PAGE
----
beer intoxicating liquor, 4050 Blue Ridge Drive, Batavia, Feb. 10. Juvenile, born 1995, 522 Linda Way, Mount Orab, offenses involving underage persons underage consume beer intoxicating liquor, 4050 Blue Ridge Drive, Batavia, Feb. 10. Juvenile, born 1995, 901 Southwynd Trail, Williamsburg, offenses involving underage persons - underage consume beer intoxicating liquor, 4050 Blue Ridge Drive, Batavia, Feb. 10. Morgan Turner, born 1994, 2235 Siesta Drive, Batavia, offenses involving underage persons underage consume beer intoxicating liquor, 4050 Blue Ridge Drive, Batavia, Feb. 10. Danielle Andrea Morris, born 1976, 3825 Virginia Court, Cincinnati, criminal damaging/ endangering, 1543 Thornberry Road, Amelia, Feb. 10. Danielle Andrea Morris, born 1976, 3825 Virginia Court, Cincinnati, offenses involving underage persons - sell to/ purchase for, 1543 Thornberry Road, Amelia, Feb. 10. Danielle Andrea Morris, born 1976, 3825 Virginia Court, Cincinnati, theft, 1543 Thornberry Road, Amelia, Feb. 10. Juvenile, born 1998, 1380 Gumbert Drive, Amelia, disorderly conduct - fighting or threatening, 1351 Clough Pike, Batavia, Feb. 11. Ginger Ann Hensley, born 1974, 2700 Airport Road, Bethel, assault, 3465 Ohio Pike, Bethel, Feb. 11. Kevin Michael Thompson, born 1990, 4824 Burdsall Road, Williamsburg, assault, 4824 Burdsall Road, Williamsburg, Feb. 11. Kevin Michael Thompson, born 1990, 4824 Burdsall Road, Williamsburg, felonious assault, 4824 Burdsall Road, Williamsburg, Feb. 11. Kevin Michael Thompson, born 1990, 4824 Burdsall Road, Williamsburg, resisting arrest, 4824 Burdsall Road, Williamsburg, Feb. 11.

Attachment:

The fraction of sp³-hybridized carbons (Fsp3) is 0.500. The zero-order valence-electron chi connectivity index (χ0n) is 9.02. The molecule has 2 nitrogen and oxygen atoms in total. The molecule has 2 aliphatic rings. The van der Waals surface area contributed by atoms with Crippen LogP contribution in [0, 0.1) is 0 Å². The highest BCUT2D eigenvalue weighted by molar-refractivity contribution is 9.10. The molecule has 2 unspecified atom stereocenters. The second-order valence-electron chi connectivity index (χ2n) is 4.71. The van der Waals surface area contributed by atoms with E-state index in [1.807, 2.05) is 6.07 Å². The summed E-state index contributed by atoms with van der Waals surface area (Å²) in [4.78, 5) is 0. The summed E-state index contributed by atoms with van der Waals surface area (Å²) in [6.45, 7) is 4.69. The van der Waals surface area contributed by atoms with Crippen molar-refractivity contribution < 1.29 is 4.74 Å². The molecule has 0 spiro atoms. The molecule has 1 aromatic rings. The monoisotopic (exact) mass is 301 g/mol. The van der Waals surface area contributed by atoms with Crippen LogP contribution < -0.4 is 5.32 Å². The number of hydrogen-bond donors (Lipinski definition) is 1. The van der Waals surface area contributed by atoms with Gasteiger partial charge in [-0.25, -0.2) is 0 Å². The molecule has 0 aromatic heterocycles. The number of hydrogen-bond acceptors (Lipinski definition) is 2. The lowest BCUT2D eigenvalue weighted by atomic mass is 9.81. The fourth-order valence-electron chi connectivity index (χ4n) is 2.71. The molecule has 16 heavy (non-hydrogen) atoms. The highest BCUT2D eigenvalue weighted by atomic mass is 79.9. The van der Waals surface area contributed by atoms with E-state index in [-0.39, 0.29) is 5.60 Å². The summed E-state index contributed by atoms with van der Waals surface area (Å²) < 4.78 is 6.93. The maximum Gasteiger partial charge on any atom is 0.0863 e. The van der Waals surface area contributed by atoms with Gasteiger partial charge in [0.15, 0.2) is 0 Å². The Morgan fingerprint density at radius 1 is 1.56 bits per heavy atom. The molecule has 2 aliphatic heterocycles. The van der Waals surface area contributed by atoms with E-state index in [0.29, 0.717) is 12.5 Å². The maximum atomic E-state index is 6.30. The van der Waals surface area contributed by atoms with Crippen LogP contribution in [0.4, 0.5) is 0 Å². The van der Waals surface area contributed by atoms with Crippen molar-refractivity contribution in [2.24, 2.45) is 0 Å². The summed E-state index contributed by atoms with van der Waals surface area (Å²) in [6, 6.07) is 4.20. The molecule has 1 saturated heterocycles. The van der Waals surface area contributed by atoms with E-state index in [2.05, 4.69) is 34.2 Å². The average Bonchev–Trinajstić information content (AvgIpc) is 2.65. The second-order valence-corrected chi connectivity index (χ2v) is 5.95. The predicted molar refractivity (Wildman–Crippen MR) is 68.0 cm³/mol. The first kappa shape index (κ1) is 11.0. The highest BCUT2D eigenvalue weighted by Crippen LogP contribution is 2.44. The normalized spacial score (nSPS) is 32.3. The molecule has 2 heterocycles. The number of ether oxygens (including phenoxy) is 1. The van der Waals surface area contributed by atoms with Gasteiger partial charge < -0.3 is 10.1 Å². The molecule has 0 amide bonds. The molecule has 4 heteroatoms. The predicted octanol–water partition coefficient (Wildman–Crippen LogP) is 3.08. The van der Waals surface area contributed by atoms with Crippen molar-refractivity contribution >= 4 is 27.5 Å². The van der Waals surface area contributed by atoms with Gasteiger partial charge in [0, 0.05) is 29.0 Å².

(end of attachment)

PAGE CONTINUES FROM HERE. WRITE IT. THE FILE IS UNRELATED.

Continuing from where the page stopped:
Kevin Michael Thompson, born 1990, 4824 Burdsall Road, Williamsburg, unlawful restraint, 4824 Burdsall Road, Williamsburg, Feb. 11. Sarah Lowell Johnson, born 1992, 1428 Glenwood Road, Batavia, criminal trespass - land premises of another, 500 University Lane, Batavia, Jan. 31. Gary Wayne Smith, born 1990, 3 Lori Lane #D, Amelia, theft deception, 1260 Ohio Pike, Amelia, Jan. 31. Joseph Brian McCarthy, born 1982, 2972 West Holly Lane, Amelia, assault, 2593 LaurelLindale Road, New Richmond, Feb. 1. Joseph Brian McCarthy, born 1982, 2972 West Holly Lane, Amelia, criminal damaging/ endangering, 2593 LaurelLindale Road, New Richmond, Feb. 1. Joseph Brian McCarthy, born 1982, 2972 West Holly Lane, Amelia, domestic violence knowingly cause physical harm, 2593 Laurel-Lindale Road, New Richmond, Feb. 1. Michael J. Wiederhold, born 1991, 4126 Zagar Road, Batavia, forgery, 39 Oak St., Amelia, Feb. 1. Brian Paul Frost, born 1965, 2191 Ohio Pike, Amelia, domestic violence, 2191 Ohio Pike #189, Amelia, Feb. 2. Danielle Renay Thomas, born 1985, 2730 Ohio 222 Lot 91, Bethel, obstructing official business, 2305 Laurel-Nicholsville Road, New Richmond, Feb. 3. Lindsee Ann Evans, born 1982, 354 St. Andrews Drive #E, Cincinnati, theft, 2595 Poplar Ridge Drive, Bethel, Feb. 4. William Robert Hanna, born 1986, homeless, Amelia, violate protection order or consent agreement, 2220 Berry Road, Amelia, Feb. 4. Jessica Hanna, born 1982, homeless, violate protection order or consent agreement, 2220 Berry Road, Amelia, Feb. 4. Leah Anne Adams, born 1988, 500 University Lane #306, Batavia, burglary, 2304 Haven Drive, Batavia, Feb. 4.